“Be still before the Lord and wait patiently for him; fret not yourself over the one who prospers in his way, over the man who carries out evil devices! Refrain from anger, and forsake wrath! Fret not yourself; it tends only to evil. For the evildoers shall be cut off, but those who wait for the Lord shall inherit the land.” Psalm 37:7-9

Everyone has to wait. I don’t know of anyone who seeks to wait. We are forced to wait. We wait for the doctor; we wait in traffic; we wait in the grocery line; we wait for results; we wait for opportunities; everyone is confronted with the necessity to wait. Therefore, we get a lot of practice in how to wait well.

Alone on the train

The advent of Smartphone game apps makes waiting a little more bearable for me. I play solitaire on my Smartphone to pass the waiting moment. I will settle myself into a comfortable waiting chair and occupy my mind with a game of solitaire as I wait.

The particular solitaire app that I play has two game options. One option is a random dealing of digital cards. Cards appear on my screen from a random number generator with no reason or intention. It is  purely a matter of chance as to whether the cards will fall in such an order as to allow you to win the game. The other option is a dealing of a winning set of digital cards. In this case, someone has designed the order and placement of cards so that the hand can be won. It is a matter of stepping through the cards and discovering the design hidden in the stacks.

Patience

I noticed a pattern in my playing the last time I waited for my wife and daughter’s hunt for the elusive prey of fitting jeans. I noticed that I am rather impatient with cards randomly dealt. I am quick to abandon the game and move on to another because I know that chaos rarely allows a win.  A misplaced card will frustratingly block a stack that contains the link to successfully win the game and I will quickly give up.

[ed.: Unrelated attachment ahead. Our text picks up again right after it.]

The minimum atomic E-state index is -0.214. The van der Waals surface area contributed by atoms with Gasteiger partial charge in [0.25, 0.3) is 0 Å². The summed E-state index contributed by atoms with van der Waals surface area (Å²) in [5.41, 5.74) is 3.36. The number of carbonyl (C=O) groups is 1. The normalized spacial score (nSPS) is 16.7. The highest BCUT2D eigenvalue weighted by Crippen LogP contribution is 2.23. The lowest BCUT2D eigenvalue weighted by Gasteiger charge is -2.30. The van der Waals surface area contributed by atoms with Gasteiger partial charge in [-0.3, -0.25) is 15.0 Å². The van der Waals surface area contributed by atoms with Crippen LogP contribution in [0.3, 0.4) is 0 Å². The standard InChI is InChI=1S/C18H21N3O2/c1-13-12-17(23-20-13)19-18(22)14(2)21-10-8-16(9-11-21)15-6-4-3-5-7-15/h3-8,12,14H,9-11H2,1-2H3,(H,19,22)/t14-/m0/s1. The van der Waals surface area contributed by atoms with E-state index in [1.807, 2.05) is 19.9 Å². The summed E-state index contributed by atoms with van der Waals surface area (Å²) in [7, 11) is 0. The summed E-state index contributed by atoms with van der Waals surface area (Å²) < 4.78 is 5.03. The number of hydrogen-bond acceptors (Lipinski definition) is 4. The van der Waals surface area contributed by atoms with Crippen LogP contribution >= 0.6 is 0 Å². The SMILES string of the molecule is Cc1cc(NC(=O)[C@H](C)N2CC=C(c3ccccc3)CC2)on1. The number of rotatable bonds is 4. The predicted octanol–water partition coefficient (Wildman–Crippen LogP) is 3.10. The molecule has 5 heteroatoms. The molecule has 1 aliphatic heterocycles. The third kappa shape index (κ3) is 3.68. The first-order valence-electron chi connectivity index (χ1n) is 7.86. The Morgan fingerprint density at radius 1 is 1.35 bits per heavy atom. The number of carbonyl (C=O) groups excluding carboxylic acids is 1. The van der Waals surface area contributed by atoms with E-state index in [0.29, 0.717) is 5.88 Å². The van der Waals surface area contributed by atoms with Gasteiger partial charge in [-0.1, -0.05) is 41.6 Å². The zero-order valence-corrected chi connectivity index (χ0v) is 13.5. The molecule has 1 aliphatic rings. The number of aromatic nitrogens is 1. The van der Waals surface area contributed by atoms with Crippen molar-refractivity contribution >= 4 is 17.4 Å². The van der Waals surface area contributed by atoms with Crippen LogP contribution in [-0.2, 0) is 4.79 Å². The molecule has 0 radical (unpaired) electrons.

Alternatively, I will patiently try to find the secrets of a game that I know to be designed. The knowledge that the game is not randomly driven, results in a surprising degree of patience. I will patiently flip through the digital cards long after I would have abandoned a random game with similar apparent barriers, because I know that chaos does not reign.

I realized that this pattern of patience in the simplicity of solitaire might hint at a wider truth. Waiting becomes difficult when we begin to lose hope that all will work out well. We are prone to act rashly when we sense the powerlessness that comes from waiting. The temptation to give up, grows proportionately to our belief that chaos reigns.

We are told to patiently wait for the Lord. There is a belief inherent in that command. Patient waiting only makes sense if there is a design behind the circumstances we find ourselves in. The knowledge that life’s circumstances are not randomly driven should result in enduring patience.

Because God is in control…

…we don’t have to fret about all that has gone wrong.
…we don’t have to fret about those who cheat to get ahead.
…we can refrain from anger.
…we can refrain from revenge.
…we know He will deal with the evil of the world.

Because God is in control, we can wait patiently for Him.

PRAYER: Father, you know that I don’t wait well.  Forgive the unbelief inherent in my impatience.  Lord, teach me your patience.  Teach me to trust you.  Teach me to wait upon you in faith.  Thank you for being in control.  Thank you for giving my life and this world a plan.  Thank you for the design that your hand has made in all things.  Open my eyes to the work of your hand in this world and my life.  I pray this in the precious name of your Son, Jesus Christ. Amen

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EASTER CHANGES EVERYTHING – April 20

April 20, 2014

“And if Christ has not been raised, your faith is futile and you are still in your sins. Then those also who have fallen asleep in Christ have perished. If in this life only we have hoped in Christ, we are of all people most to be pitied.” 1 Corinthians 15:17-18

 Easter changes everything.

 If Christ had not been raised then…

… Church wastes a Sunday.
… prayer is merely meditation.
… the Bible is a best-selling self-help book.
cross… charity is a utopian ideal.
… faith is a crutch.
… self-denial is a waste of effort.
… happiness is fleeting.
… everlasting joy is a myth.
… peace is impossible.